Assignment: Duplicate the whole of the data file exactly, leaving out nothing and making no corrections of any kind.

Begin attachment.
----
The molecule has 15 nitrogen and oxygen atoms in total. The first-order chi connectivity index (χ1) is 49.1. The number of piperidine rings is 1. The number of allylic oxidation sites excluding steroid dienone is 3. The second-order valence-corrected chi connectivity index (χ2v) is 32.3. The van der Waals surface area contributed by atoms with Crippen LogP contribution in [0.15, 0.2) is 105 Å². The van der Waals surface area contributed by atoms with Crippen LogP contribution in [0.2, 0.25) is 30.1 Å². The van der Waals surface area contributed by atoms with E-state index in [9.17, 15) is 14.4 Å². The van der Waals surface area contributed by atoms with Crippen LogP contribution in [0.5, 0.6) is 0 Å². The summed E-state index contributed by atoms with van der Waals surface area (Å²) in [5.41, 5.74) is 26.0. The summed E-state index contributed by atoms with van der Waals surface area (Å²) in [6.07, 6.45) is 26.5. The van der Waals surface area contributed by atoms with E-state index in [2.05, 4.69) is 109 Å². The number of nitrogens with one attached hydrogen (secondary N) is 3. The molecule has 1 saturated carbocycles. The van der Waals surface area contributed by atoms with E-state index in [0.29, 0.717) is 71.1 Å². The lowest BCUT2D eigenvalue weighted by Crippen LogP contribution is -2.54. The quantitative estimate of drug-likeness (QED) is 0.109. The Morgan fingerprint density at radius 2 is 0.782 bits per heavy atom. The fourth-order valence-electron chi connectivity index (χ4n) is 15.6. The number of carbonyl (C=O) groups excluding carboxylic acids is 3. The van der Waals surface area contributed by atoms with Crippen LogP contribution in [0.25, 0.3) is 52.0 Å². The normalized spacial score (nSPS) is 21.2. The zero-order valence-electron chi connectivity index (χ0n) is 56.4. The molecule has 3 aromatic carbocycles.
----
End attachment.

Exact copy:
The molecule has 15 nitrogen and oxygen atoms in total. The first-order chi connectivity index (χ1) is 49.1. The number of piperidine rings is 1. The number of allylic oxidation sites excluding steroid dienone is 3. The second-order valence-corrected chi connectivity index (χ2v) is 32.3. The van der Waals surface area contributed by atoms with Crippen LogP contribution in [0.15, 0.2) is 105 Å². The van der Waals surface area contributed by atoms with Crippen LogP contribution in [0.2, 0.25) is 30.1 Å². The van der Waals surface area contributed by atoms with E-state index in [9.17, 15) is 14.4 Å². The van der Waals surface area contributed by atoms with Crippen LogP contribution in [0.5, 0.6) is 0 Å². The summed E-state index contributed by atoms with van der Waals surface area (Å²) in [5.41, 5.74) is 26.0. The summed E-state index contributed by atoms with van der Waals surface area (Å²) in [6.07, 6.45) is 26.5. The van der Waals surface area contributed by atoms with E-state index in [2.05, 4.69) is 109 Å². The number of nitrogens with one attached hydrogen (secondary N) is 3. The molecule has 1 saturated carbocycles. The van der Waals surface area contributed by atoms with E-state index in [0.29, 0.717) is 71.1 Å². The lowest BCUT2D eigenvalue weighted by Crippen LogP contribution is -2.54. The quantitative estimate of drug-likeness (QED) is 0.109. The Morgan fingerprint density at radius 2 is 0.782 bits per heavy atom. The fourth-order valence-electron chi connectivity index (χ4n) is 15.6. The number of carbonyl (C=O) groups excluding carboxylic acids is 3. The van der Waals surface area contributed by atoms with Crippen LogP contribution in [0.25, 0.3) is 52.0 Å². The normalized spacial score (nSPS) is 21.2. The zero-order valence-electron chi connectivity index (χ0n) is 56.4. The molecule has 3 aromatic carbocycles.